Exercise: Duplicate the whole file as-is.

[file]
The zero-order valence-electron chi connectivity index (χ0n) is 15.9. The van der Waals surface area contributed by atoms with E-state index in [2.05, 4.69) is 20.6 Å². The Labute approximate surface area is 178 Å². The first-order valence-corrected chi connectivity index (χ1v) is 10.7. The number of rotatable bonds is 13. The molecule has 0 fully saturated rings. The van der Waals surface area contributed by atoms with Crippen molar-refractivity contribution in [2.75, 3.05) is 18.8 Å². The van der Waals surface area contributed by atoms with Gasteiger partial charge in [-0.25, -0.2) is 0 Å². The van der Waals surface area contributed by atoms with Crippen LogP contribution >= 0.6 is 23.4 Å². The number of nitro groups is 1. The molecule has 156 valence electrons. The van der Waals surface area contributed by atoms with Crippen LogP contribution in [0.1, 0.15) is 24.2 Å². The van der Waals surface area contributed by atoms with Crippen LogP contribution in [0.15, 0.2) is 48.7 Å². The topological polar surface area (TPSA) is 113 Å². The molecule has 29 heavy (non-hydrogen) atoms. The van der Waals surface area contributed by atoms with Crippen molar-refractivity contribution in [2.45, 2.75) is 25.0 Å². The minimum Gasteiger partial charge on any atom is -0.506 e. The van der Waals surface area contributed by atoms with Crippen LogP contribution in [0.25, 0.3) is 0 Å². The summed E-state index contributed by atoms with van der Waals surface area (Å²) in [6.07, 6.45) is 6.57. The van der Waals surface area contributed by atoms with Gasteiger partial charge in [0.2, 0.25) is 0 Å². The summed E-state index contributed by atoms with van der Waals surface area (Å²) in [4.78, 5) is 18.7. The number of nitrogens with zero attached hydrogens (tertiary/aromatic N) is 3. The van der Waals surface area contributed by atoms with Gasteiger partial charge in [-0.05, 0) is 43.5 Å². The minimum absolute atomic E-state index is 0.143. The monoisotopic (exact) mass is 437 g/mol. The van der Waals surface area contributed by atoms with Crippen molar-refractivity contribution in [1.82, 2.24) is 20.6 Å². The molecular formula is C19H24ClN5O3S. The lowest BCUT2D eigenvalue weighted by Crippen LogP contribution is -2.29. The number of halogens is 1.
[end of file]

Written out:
The zero-order valence-electron chi connectivity index (χ0n) is 15.9. The van der Waals surface area contributed by atoms with E-state index in [2.05, 4.69) is 20.6 Å². The Labute approximate surface area is 178 Å². The first-order valence-corrected chi connectivity index (χ1v) is 10.7. The number of rotatable bonds is 13. The molecule has 0 fully saturated rings. The van der Waals surface area contributed by atoms with Crippen molar-refractivity contribution in [2.75, 3.05) is 18.8 Å². The van der Waals surface area contributed by atoms with Gasteiger partial charge in [-0.25, -0.2) is 0 Å². The van der Waals surface area contributed by atoms with Crippen LogP contribution >= 0.6 is 23.4 Å². The number of nitro groups is 1. The molecule has 156 valence electrons. The van der Waals surface area contributed by atoms with Crippen LogP contribution in [0.1, 0.15) is 24.2 Å². The van der Waals surface area contributed by atoms with Crippen LogP contribution in [0.15, 0.2) is 48.7 Å². The topological polar surface area (TPSA) is 113 Å². The molecule has 29 heavy (non-hydrogen) atoms. The van der Waals surface area contributed by atoms with Crippen molar-refractivity contribution in [2.45, 2.75) is 25.0 Å². The minimum Gasteiger partial charge on any atom is -0.506 e. The van der Waals surface area contributed by atoms with Crippen LogP contribution in [0.25, 0.3) is 0 Å². The summed E-state index contributed by atoms with van der Waals surface area (Å²) in [6.07, 6.45) is 6.57. The van der Waals surface area contributed by atoms with Gasteiger partial charge in [0.2, 0.25) is 0 Å². The summed E-state index contributed by atoms with van der Waals surface area (Å²) in [4.78, 5) is 18.7. The number of nitrogens with zero attached hydrogens (tertiary/aromatic N) is 3. The van der Waals surface area contributed by atoms with Gasteiger partial charge in [-0.05, 0) is 43.5 Å². The minimum absolute atomic E-state index is 0.143. The monoisotopic (exact) mass is 437 g/mol. The van der Waals surface area contributed by atoms with Crippen molar-refractivity contribution in [1.82, 2.24) is 20.6 Å². The molecular formula is C19H24ClN5O3S. The lowest BCUT2D eigenvalue weighted by Crippen LogP contribution is -2.29. The number of halogens is 1.